Many factors help explain large tech stocks’ gains since March, including the companies’ powerful businesses and strong earnings, the scarcity of growth elsewhere and low interest rates (which help to justify high valuations for growth). Another factor is a colossal rise in the volume of call options bought by retail speculators through friction-free trading sites such as Robinhood6 — the kind of froth that historically has contributed to excessive valuations.


No One Knows the Future

The future is never predictable, but the range of possibilities for the economy and the markets looks wider than at any time in memory. The outcomes in the markets will depend largely on two main factors:

  • The degree to which the world controls the coronavirus
  • The timing and efficacy of additional U.S. fiscal stimulus

The world has seen a sharp rise in new COVID-19 cases since the summer, with daily infections higher than their mid-April peaks.7 This trend obviously is disconcerting as much of the world’s population heads into winter and flu season. That said, improvements in testing and treatments have helped to keep COVID-19 deaths relatively low.

The outlook for a vaccine has improved, with more than half of experts predicting that one will be widely available in the United States within the next six months (see the chart below). Quick approval, rapid dissemination and acceptance by the public of an effective vaccine would be tremendous for public health and could jump-start the economy.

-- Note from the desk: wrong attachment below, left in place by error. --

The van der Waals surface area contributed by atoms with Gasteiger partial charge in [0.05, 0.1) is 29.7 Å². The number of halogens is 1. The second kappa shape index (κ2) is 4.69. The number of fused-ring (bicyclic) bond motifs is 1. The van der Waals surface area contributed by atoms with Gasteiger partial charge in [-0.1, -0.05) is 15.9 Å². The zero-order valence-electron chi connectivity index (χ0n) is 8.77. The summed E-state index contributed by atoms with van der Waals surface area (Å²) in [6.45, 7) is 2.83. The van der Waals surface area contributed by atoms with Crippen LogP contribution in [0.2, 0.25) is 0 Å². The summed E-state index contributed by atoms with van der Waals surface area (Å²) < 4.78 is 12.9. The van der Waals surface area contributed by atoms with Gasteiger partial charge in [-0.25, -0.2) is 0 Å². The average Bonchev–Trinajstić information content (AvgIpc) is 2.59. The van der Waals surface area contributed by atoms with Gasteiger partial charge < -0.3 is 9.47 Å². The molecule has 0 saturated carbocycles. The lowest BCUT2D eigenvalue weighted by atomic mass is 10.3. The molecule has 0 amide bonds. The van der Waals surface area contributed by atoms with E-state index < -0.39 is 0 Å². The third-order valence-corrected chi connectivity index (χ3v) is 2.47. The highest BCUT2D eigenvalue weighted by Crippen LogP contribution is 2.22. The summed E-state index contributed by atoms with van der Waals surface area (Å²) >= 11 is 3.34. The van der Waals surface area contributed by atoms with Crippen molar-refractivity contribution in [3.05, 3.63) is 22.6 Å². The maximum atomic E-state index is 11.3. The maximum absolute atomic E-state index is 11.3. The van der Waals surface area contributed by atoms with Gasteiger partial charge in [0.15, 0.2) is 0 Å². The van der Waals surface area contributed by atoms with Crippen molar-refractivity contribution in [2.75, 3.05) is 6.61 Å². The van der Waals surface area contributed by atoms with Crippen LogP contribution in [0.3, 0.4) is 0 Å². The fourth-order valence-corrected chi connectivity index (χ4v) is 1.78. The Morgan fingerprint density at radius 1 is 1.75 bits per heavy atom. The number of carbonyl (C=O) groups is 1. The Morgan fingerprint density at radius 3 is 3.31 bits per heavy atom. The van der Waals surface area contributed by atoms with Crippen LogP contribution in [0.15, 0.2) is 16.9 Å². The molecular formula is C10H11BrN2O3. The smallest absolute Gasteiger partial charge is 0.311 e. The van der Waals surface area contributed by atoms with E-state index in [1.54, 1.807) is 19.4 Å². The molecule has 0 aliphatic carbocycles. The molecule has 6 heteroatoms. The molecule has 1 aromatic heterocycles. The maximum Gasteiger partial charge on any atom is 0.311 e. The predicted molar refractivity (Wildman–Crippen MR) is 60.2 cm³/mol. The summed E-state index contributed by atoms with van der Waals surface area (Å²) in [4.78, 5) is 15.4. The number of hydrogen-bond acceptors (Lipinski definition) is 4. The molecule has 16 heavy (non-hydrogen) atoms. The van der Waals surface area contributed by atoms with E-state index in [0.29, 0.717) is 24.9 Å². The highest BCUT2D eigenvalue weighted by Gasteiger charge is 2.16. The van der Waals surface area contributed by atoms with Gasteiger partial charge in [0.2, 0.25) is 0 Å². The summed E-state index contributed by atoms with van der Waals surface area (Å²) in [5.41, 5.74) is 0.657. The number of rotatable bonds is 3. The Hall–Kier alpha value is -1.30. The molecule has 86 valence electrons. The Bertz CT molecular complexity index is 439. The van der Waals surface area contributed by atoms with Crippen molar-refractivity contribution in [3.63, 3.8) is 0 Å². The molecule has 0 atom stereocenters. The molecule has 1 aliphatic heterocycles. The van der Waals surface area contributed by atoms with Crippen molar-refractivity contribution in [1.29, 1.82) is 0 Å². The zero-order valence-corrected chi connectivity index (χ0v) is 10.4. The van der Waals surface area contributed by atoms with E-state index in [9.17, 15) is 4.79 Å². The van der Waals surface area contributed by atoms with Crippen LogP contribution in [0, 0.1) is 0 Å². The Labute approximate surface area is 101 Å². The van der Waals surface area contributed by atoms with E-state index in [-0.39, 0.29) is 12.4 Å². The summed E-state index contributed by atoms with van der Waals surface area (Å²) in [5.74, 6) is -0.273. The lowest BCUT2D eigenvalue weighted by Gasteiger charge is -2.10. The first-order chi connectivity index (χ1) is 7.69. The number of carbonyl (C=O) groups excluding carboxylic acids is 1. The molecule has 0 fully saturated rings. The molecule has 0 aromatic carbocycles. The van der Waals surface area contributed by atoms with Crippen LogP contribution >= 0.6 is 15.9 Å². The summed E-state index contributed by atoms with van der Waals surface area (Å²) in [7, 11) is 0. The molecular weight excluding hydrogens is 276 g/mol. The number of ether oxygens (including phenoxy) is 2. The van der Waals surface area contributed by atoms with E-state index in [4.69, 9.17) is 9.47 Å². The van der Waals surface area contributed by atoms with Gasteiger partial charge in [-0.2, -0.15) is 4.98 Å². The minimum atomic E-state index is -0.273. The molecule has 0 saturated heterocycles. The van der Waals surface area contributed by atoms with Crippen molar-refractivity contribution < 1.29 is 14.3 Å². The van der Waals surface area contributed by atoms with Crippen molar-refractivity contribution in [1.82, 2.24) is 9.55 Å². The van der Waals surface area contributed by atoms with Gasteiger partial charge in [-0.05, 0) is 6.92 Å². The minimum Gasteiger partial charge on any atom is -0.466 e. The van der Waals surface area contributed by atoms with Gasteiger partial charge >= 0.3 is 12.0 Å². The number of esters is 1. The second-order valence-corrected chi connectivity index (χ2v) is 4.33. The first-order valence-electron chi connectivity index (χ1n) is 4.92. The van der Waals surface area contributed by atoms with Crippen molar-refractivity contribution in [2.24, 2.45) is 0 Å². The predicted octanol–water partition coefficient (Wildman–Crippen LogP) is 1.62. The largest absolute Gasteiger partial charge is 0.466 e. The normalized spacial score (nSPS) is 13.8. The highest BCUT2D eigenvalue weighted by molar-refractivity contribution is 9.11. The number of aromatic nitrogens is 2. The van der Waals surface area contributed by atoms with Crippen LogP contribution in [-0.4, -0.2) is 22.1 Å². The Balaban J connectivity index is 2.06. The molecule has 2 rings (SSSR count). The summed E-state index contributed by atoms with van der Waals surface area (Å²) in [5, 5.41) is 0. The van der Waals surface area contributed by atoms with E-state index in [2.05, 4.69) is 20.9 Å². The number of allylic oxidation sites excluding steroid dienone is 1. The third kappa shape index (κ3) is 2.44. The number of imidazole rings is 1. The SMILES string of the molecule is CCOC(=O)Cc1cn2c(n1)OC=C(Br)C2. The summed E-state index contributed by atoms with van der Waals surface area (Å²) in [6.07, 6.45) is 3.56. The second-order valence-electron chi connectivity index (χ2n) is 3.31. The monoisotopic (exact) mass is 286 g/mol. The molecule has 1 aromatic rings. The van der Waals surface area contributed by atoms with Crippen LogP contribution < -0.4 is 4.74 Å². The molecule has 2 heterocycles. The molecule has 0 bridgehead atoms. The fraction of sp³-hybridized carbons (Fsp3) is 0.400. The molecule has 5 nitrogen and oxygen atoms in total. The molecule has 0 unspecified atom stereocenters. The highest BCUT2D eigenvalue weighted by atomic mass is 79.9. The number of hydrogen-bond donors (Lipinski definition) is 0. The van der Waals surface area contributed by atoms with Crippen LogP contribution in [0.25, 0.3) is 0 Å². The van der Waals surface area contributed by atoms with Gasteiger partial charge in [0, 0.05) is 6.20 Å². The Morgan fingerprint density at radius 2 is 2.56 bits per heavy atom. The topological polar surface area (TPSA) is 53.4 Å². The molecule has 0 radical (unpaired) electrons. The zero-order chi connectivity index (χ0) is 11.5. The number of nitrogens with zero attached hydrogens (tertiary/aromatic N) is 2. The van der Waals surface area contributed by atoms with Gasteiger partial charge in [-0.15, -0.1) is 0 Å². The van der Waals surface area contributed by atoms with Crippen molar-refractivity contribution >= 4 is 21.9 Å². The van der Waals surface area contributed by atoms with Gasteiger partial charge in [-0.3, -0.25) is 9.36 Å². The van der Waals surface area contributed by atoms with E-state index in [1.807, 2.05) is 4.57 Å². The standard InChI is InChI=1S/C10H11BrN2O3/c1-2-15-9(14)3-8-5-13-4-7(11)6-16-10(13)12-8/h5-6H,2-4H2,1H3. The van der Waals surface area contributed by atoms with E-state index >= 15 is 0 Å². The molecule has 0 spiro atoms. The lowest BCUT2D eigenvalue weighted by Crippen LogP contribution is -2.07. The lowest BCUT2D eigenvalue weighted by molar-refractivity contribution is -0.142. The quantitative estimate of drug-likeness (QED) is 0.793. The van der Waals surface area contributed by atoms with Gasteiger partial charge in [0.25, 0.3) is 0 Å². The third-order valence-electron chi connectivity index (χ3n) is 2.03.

Fiscal stimulus will be necessary to keep the economy afloat until the pandemic is contained enough to return to something resembling business as usual. In Europe, China and elsewhere, governments have implemented large, long-term fiscal stimulus. The U.S. government will need to follow suit with a smart, strategic plan to prevent a feedback loop in which rising joblessness leads to lower spending, leading to further job losses.

In the most optimistic scenario, an effective vaccine, improved treatments and an ever-growing understanding of the coronavirus help to beat back the pandemic in the next six months, while Congress and the president enact fiscal stimulus to accompany the Fed’s accommodative monetary policies. These developments could help reverse much of the damage the economy has suffered this year. A release of pent-up demand could flood an economy that already features low interest rates, a Fed willing to tolerate rising inflation, low energy costs, plentiful liquidity and major fiscal stimulus occurring around the world. Goldman Sachs estimates that a vaccine alone would boost GDP growth by 3% in the United States and by 2% in Europe.8